How My Taxi Driver Became My (Unofficial) Therapist
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How My Taxi Driver Became My (Unofficial) Therapist

An open letter of gratitude to an unexpected friend who taught me the gift of learning something new from everyone I meet.

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How My Taxi Driver Became My (Unofficial) Therapist
The Daily Dot

In the spirit of gratitude that this season of bittersweet endings and new beginnings often brings, I want to tell you a story about a couple of friends of mine.

The ever- radiant Julie Andrews once sang: "let's start at the very beginning." And, if she said it, it must be a good idea. So, here goes.

This story opens on a young college student, bereft and windswept without a ride across town to the middle school in which she is to work with students once a week. Many of her friends have recently graduated, transferred, or grown apart from her; the oven in her new house couldn't warm an ice cap; this semester packed to the gills with classes and obligations. And on top of it all, there's no car. It's looking bleak.

Her first day on the job feels every inch as apprehensive as when that same Julie Andrews character stands before the gates of the Captain's mansion.

"Oh, help," is right.

What will these young adults think of her? Will there be shouting or painful silence? AND HOW WILL SHE GET THERE TO FIND OUT?!

A call to a local taxi service later, and she's on her way.

Her knight behind the wheel: let's call him Fred. A jovial married fellow in his thirties, and never without a leprechaun's twinkle.

This other friend I've been talking about...

Surprise, it's me!

As for Fred, when I got in the car, my gut immediately trusted him, and as my anxiety began to spill out in bubbly conversation about what I was embarking upon, I discovered that it was correct in every way. I had not had an outlet to vent or bounce ideas off of anyone in a healthy way for too long, it would appear.

Straight away, this magic taxi driver assuaged my fears with some phrases and personal stories with the tact and kindness of an old friend.

All things considered, I exited the taxi and walked into the middle school with my head held high because Fred believed I could. And, perhaps most importantly, told me so.

The natural, methodical way he was able to dissect my issues, and put my mind at rest, could only be akin to any personal therapist I've ever witnessed. The knack this guy has for taking everything in stride was already remarkable.

After that first hour, I walked out, and on the 20 minute ride back to my abode debriefed Fred on what had gone down, what I was excited to continue, and what didn't work at all. To diminish the risk of sounding self-absorbed, I should extrapolate briefly that these conversations were nearly always well balanced, and he would offer many conversation points as well.

Over the course of my semester of teaching and having a good chat with Fred once a week, I truly learned the value of a friend that will listen and encourage from a place of genuine support. I also learned a great deal about him; the ways in which his life, upbringing, situation, and world view brought him such a wealth of wisdom.

What always stuck out to me was the obvious appreciation he had for everything he was given, the patience with that which was difficult, and the overwhelming empathy he held for all those he came in contact with. His job required working with a fair amount of difficult people for very little pay for up to 18 hours a day. Yet, even in stories he told me about patrons who had never paid, or destroyed his property, he would always pair the honest story with something about how he understood where they were coming from, or why he could guess that their need was greater than his own.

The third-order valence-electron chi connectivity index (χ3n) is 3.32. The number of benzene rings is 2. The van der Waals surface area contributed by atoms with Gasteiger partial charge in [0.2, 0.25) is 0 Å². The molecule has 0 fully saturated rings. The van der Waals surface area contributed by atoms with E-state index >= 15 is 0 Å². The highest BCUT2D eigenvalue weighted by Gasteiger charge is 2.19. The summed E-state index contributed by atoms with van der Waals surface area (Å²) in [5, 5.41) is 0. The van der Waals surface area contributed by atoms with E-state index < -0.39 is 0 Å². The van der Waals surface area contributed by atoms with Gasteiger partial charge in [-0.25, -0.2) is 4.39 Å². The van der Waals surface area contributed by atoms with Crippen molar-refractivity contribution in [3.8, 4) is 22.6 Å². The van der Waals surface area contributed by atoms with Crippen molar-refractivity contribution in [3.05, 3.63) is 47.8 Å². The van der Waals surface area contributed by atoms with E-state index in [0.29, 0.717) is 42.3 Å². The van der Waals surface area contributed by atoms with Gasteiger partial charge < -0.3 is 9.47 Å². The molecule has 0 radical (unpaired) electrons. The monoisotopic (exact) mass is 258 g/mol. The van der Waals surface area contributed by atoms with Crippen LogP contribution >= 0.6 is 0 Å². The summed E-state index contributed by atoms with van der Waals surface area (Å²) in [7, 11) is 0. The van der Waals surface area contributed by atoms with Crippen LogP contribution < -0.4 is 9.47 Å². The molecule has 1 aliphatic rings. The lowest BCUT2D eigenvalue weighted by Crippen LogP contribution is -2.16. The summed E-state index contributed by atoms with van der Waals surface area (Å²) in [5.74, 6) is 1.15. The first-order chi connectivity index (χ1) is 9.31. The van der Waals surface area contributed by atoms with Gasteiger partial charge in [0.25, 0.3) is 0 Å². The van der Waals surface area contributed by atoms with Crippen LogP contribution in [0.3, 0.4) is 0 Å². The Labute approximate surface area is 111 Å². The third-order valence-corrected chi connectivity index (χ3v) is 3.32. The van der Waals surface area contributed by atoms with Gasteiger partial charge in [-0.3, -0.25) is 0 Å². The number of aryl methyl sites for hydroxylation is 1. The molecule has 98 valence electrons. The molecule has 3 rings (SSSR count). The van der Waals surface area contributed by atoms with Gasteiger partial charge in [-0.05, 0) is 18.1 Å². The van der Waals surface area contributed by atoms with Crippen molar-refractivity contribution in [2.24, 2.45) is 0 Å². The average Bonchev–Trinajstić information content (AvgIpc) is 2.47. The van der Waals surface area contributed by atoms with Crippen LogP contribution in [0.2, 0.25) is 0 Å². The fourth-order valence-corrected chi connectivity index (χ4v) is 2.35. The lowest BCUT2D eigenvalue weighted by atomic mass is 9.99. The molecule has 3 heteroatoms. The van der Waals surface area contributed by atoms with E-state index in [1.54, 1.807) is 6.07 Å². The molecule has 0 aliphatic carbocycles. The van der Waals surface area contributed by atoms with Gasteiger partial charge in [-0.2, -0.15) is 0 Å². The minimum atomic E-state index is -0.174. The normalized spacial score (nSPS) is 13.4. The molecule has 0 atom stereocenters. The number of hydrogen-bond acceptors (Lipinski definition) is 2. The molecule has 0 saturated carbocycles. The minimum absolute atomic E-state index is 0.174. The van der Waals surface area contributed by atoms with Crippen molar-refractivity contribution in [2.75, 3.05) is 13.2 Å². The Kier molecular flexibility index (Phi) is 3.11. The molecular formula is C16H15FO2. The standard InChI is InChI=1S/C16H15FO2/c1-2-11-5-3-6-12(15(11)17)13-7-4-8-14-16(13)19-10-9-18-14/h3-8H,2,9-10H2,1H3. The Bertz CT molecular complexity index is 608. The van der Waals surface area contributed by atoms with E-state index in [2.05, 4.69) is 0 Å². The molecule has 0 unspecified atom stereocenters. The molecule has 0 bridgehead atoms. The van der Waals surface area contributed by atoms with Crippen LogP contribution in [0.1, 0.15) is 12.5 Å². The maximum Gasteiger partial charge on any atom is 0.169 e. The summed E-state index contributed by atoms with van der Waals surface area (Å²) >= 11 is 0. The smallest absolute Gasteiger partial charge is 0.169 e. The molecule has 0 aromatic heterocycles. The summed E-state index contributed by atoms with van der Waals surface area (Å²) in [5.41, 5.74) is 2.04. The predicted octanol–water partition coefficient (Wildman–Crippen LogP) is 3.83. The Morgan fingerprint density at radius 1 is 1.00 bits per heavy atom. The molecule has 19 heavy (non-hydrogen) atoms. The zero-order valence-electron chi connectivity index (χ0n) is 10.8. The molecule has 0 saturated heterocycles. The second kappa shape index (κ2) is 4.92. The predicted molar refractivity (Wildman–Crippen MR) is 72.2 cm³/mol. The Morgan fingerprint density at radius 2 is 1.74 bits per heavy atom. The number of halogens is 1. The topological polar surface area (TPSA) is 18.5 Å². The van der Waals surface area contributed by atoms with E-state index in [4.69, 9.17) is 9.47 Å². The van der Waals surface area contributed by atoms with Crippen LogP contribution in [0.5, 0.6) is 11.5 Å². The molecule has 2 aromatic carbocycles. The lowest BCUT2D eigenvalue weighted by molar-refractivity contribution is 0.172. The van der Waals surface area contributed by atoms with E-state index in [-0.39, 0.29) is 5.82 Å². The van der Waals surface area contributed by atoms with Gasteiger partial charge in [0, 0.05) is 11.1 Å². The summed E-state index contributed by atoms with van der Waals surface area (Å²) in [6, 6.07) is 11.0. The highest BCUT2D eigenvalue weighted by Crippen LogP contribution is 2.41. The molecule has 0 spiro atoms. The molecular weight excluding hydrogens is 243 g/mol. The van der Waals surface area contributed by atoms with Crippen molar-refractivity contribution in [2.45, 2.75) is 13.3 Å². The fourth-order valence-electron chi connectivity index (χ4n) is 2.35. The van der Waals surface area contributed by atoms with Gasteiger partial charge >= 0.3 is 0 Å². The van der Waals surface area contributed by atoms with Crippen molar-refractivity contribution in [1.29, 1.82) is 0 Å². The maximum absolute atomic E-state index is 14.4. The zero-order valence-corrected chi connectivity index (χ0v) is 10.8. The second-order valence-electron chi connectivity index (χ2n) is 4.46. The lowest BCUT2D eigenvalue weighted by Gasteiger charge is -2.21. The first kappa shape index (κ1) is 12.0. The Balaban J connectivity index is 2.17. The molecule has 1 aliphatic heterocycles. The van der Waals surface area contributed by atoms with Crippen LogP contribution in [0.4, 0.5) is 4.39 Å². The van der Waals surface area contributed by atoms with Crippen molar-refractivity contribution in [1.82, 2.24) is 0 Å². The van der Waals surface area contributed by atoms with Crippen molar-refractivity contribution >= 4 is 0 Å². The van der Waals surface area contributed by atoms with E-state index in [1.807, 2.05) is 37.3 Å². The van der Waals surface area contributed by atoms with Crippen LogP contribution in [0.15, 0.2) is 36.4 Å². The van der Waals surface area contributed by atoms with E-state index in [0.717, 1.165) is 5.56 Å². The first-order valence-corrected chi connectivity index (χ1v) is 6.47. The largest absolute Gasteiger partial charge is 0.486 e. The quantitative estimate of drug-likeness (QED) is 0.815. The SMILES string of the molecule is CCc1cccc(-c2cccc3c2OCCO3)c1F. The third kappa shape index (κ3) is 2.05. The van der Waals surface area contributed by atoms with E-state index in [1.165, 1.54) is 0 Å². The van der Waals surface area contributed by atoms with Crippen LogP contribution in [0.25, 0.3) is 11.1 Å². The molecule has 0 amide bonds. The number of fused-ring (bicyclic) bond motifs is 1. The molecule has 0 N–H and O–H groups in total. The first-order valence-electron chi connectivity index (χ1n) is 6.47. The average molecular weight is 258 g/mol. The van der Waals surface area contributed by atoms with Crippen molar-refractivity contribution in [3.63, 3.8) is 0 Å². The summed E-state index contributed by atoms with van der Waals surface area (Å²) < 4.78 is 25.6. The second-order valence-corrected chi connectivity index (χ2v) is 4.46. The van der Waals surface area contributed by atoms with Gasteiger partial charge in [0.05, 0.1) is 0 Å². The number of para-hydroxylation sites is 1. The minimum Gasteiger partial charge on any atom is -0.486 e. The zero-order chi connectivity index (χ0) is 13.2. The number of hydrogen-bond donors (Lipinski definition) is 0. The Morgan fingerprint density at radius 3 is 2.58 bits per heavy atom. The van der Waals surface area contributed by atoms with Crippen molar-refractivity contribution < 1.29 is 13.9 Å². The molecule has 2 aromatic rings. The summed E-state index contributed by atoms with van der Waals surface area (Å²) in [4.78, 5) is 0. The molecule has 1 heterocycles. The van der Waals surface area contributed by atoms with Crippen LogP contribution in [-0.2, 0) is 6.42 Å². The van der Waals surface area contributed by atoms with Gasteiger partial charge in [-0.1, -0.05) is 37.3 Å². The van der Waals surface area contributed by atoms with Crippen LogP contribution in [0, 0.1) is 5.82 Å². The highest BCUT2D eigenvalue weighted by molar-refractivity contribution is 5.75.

The story I remember most clearly revolved around a crabby woman who was rude to all who came to pick items up from her workplace for her work was most likely less than satisfying and demanded long days. This woman would barely communicate with Fred without glowering or grunting for his first few visits. But, as time wore on, and Fred continued to treat her with the utmost respect, she softened whenever he arrived. Now, he says, she smiles and talks with him about her day; on the whole, treating him the way he had been treating her all along.

Tiptoeing around preaching: "do onto others as you would have they do onto you" and all that, Fred instead reminds me that the only way to bring people out of their self-prescribed darkness is to treat them with light and love.

The current season of holidays, breaks, and Nature's most awesome metaphor: Winter Solstice, all revolve around the image of hope at the end of the tunnel. Light will return, the snow will melt, and to fit just one more cliché in for good measure: this too shall pass.

But despite the many lists telling you other more complicated ways, there is one superstrength way to help create the positive change you desire. Be like Fred.

I could not have gotten through the most difficult semester of my life without his kindly guidance and listening ear.

Bring kindness to every interaction you have with others. Meet them where they are and do not apply judgement or take things too personally. If we can all treat one another with just a little more compassion as we take strides toward a more inclusive future as a species, lives will change, and the world can dream of a more peaceful age.


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This article has not been reviewed by Odyssey HQ and solely reflects the ideas and opinions of the creator.
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